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Fulbright Scholar in Residence Lends Insight to Arab Culture
By Jodi Fuson
Cultural connections with the Arab world. That's what Magda El Mahalawy hopes to help Doane College students
make this year during her Fulbright Scholar-In-Residence stint on the Crete campus.
El Mahalawy's husband, Mohamed El Ghannam, sparked Doane's interest during his three-week visit to campus in the fall of 2007 through the Fulbright Visiting Specialists Program called "Direct Access to the Muslim World."
After his visit, Jan Willems, Director of International Programs at Doane, travelled to Egypt twice to visit and applied to have Magda El Mahalawy come to the United States. "It's a huge opportunity for Doane and Crete," Willems said. "It's difficult to find someone qualified to teach, who also wants to teach in small-town Nebraska."
Back in Cairo, El Mahalawy is a lecturer at the American University, where she has taught Arabic to undergraduate and graduate students, general managers of multinational organizations and diplomats from around the world for the last 10 years. She has a master's in teaching Arabic in a foreign language and a bachelor of arts in journalism and public relations.
Thinking about bringing all three of her children -- ninth-grader Abdel Rahman, sixth-grader Youssef and three-year-old Ashraqat -- was a bit of a concern. "After my husband coming here and experiencing the family-oriented people, I felt more comfortable," El Mahalawy said. "I have been to Washington, D.C., New York and Orlando a few years ago, and I couldn't imagine me living with the three kids there on our own," she said.
While at Doane, El Mahalawy is sharing her expertise in Islamic Studies and Arabic courses. This semester, she is teaching Introduction to Spoken Arabic Part 1, Introduction to Written Arabic Part 2 and Introduction to Middle Eastern Studies (focusing on Arab countries in the Middle East). Her written Arabic classes focus on Modern Standard Arabic, the universal form of the written language.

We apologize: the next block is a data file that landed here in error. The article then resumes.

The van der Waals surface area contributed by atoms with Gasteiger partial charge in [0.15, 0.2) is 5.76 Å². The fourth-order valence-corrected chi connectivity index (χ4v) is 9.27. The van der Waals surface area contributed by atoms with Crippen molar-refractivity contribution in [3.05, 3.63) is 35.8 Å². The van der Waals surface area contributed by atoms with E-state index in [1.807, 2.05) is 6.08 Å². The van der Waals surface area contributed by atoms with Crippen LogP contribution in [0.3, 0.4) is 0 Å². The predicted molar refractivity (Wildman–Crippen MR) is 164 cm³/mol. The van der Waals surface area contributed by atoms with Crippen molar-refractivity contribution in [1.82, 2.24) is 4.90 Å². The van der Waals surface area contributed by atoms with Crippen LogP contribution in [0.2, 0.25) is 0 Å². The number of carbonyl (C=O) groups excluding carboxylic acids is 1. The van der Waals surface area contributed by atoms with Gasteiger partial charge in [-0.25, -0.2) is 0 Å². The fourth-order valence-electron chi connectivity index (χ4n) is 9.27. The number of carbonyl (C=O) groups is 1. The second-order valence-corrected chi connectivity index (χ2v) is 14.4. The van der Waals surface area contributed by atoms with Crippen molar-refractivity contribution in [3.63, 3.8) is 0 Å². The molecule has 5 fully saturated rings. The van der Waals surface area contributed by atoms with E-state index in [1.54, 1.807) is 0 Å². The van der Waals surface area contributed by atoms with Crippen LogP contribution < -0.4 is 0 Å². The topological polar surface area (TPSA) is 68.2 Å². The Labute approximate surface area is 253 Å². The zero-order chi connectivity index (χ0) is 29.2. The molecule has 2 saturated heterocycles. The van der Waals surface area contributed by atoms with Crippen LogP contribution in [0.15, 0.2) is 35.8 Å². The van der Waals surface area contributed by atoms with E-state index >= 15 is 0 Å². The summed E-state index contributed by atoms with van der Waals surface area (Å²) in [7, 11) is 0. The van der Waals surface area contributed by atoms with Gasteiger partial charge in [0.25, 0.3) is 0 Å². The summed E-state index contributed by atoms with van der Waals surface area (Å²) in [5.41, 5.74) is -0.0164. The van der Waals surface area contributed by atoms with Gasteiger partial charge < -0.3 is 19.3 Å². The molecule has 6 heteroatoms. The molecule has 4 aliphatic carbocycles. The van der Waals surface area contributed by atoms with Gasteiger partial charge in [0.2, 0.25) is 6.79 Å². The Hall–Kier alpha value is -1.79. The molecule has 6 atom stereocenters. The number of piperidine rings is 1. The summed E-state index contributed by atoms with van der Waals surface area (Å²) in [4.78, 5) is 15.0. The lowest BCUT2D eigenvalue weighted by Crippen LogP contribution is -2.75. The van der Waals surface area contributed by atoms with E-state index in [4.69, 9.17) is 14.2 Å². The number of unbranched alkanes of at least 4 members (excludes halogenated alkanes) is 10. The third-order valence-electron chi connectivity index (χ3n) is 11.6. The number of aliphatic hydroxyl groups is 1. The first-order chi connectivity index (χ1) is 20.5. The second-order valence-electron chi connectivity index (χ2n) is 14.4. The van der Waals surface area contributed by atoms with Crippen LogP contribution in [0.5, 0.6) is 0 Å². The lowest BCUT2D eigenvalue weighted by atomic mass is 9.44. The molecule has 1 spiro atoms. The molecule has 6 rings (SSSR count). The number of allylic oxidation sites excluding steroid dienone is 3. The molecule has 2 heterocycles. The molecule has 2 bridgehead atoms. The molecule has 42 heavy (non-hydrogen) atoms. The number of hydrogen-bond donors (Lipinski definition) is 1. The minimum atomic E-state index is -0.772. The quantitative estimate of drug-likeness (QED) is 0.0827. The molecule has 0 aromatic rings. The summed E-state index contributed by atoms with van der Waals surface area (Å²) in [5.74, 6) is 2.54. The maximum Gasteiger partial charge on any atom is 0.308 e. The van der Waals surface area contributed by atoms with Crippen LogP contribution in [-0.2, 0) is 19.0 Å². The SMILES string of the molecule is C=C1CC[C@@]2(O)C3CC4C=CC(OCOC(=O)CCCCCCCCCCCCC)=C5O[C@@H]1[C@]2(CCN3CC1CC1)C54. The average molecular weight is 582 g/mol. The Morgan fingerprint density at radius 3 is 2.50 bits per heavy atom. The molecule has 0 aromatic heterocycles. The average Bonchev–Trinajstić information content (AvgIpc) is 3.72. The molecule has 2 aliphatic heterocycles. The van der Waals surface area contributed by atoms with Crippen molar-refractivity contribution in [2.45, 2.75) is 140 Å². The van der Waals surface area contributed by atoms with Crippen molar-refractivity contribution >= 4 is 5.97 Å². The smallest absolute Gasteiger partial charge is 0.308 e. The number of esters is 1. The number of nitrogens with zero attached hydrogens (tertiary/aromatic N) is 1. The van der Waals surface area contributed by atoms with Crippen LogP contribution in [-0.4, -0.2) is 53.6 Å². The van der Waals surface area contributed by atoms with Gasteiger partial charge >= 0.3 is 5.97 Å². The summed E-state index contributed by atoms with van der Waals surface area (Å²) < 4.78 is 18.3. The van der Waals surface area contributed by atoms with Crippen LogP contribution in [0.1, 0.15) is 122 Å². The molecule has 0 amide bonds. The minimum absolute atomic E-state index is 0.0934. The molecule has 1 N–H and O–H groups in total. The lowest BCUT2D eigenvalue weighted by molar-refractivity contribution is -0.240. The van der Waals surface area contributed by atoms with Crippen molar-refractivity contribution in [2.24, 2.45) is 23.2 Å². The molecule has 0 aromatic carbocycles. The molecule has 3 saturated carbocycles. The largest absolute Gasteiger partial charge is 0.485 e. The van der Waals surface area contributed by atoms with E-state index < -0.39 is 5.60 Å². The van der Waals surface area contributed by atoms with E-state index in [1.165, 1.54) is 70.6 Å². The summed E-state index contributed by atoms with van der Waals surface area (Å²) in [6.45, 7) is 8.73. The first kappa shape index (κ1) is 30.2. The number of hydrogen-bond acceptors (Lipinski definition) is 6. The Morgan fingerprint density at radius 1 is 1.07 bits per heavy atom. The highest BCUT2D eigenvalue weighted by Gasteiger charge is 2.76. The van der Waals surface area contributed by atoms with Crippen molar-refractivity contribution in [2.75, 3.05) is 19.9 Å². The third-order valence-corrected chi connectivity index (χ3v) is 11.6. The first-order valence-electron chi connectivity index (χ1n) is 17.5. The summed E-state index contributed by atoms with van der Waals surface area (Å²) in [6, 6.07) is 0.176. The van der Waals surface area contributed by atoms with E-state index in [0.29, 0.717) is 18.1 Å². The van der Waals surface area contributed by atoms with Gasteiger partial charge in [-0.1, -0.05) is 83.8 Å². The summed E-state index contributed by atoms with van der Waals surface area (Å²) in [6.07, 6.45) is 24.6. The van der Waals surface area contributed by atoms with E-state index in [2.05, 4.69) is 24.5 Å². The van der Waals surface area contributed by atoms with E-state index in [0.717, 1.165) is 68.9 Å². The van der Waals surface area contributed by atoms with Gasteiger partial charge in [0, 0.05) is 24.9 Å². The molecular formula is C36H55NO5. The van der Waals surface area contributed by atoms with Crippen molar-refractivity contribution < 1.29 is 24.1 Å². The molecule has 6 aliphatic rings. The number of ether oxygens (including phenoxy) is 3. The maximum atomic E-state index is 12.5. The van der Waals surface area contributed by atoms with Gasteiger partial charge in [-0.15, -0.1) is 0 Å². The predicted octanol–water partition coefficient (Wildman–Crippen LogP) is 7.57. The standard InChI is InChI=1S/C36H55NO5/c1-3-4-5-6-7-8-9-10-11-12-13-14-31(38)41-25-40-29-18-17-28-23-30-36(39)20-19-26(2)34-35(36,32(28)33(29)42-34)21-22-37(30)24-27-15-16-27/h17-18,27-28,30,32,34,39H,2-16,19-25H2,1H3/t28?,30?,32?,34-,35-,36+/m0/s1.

El Mahalawy looked forward to teaching on American soil. "It was interesting for me to go through the experience of being where the student came from," she said.
El Mahalawy, a moderate Muslim who does not wear a veil, is enjoying giving her students an introduction to the Middle East and Islamic countries.
"It's different because these students are not that exposed to the outside world," she said. She highly encourages students to take advantage of the international studies programs, such as the interterm trip to Egypt that Willems led in January.
"She's very giving of her perspective and willing to answer questions students have," said Kim Jarvis, associate professor of history at Doane. Jarvis is one of two faculty sitting in on El Mahalawy's written Arabic class. "It really is a way to get a culture in a more personal way," Jarvis said.
El Mahalawy finds it interesting that some students believe Muslims don't recognize other religions. She said she appreciates Judaism and Christianity and believes that the three religions lay out the same rules from God but are of different eras.
The intermixing of cultures has been a learning experience for both Doane students and El Mahalawy's children. Her three-year-old tried speaking Arabic at Blue River pre-school. She soon found she had to speak English. All three children were well introduced to the English language prior to coming to the U.S., but El Mahalawy believes living here is the best way for them to practice it.
Differences in etiquette have caused her some minor irritation; however, she manages well with it as she has been interacting with Americans and Europeans for the last 24 years.
"Etiquette is very, very important for people in the Middle East," she said. For example, showing the bottom of your shoe and spitting are insults.
Life in Crete has meant a change in weather and the normal routine for the whole family. The kids were looking forward to snow and making snowmen and snowballs, El Mahalawy said. She prefers to appreciate the beauty of snow from behind glass.
Daily chores such as washing the dishes are now part of the routine in their three-bedroom apartment on campus. In Cairo the family is used to having a nanny and a house cleaner. "I'm happy they're getting more independent," El Mahalawy said.
Additional benefits of coming to Crete include the air quality and natural aesthetics, El Mahalawy said.
"To come here to all of this greenery and fresh air is an asset, she said. "It makes you more relaxed."